Texas Cord Blood Bank Reaches New Milestones in Building Life-Saving Resources
By Norman D. Kalmin, MD
South Texas and its medical community have a valuable resource in the Texas Cord Blood Bank (TCBB), as it continues to reach new milestones in its goal of helping to save many lives.
Located at San Antonio’s South Texas Blood and Tissue Center, the Texas Cord Blood Bank began collecting cord blood in 2005, and has successfully banked more than 2,000 units. That puts TCBB well on the way toward the goal of banking 6,000- 7,000 units within the next three years, increasing the likelihood of finding matches for those in need of replacing hemopoietic cells in the bone marrow.
As a medical professional, being involved with the Texas Cord Blood Bank is fulfilling because only in the last 10 to 15 years has medical science recognized umbilical cord blood’s value in treating fatal and debilitating diseases.
Cord blood, usually discarded with the placenta following the birth of a baby, is valuable because, like bone marrow, it contains stem cells that can develop into a variety of the cellular components of blood. It can be used as an alternative to bone marrow transplants to treat cancers such as leukemia and lymphoma, and diseases of the blood-making system such as sickle-cell anemia and severe immunesystem disorders.
It takes time to build a good inventory of cord blood because only about one-third of the units collected are suitable for banking, and TCBB needs a wide ethnic variety of donors to provide genetic diversity. Like bone marrow, numerous factors make it challenging to find a unit that a patient’s body will accept and engraft into the bone marrow. An ethnically diverse bank of cord blood makes it easier to find suitable transplants.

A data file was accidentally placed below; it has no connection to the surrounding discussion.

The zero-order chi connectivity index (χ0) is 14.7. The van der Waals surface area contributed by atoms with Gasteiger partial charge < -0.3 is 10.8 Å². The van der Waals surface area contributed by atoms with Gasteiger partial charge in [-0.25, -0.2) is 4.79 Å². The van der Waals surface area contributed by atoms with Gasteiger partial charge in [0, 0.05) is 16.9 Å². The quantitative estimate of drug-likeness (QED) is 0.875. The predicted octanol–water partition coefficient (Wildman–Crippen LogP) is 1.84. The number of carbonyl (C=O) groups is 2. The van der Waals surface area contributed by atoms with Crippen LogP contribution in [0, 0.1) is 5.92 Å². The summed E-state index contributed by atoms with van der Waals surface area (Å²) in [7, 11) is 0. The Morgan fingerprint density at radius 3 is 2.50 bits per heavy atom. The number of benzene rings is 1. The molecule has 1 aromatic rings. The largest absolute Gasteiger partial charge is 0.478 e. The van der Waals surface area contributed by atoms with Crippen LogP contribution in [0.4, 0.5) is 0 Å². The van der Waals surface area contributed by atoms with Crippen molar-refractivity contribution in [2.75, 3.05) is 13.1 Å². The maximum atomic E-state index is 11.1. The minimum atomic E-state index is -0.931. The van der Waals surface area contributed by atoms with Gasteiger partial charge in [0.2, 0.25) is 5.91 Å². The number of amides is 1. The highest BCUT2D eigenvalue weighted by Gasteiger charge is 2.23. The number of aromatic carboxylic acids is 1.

For decades, bone marrow transplants have been the only source of blood-forming stem cells that doctors had for treating patients with blood and immune disorders. Bone marrow continues to play an important role, but it is not always easy to locate healthy individuals to donate bone marrow that is compatible with the patients in need.
Today, TCBB collects cord blood at five Texas hospitals, including two in San Antonio. Although we are just getting started, the Texas Cord Blood Bank has provided five matches for patients in the past year.
the state Legislature has been essential to building the TCBB, and generous private donors made it possible for the TCBB to take advantage of a matching state grant.
Recent new funding from the U.S. Department of Health and Human Services will allow for the TCBB to expand and become a truly statewide resource, as an important contributor to the national Cord Blood and Marrow registries.
I encourage physicians in San Antonio to join us in this endeavor by keeping the Texas Cord Blood Bank in
mind if you have a patient who is about to deliver a baby. Together, we can take something that previously would have been discarded as waste, and put it to use in saving lives.
Norman Kalmin, MD, is president, CE, and medical director of the South Texas Blood & Tissue Center.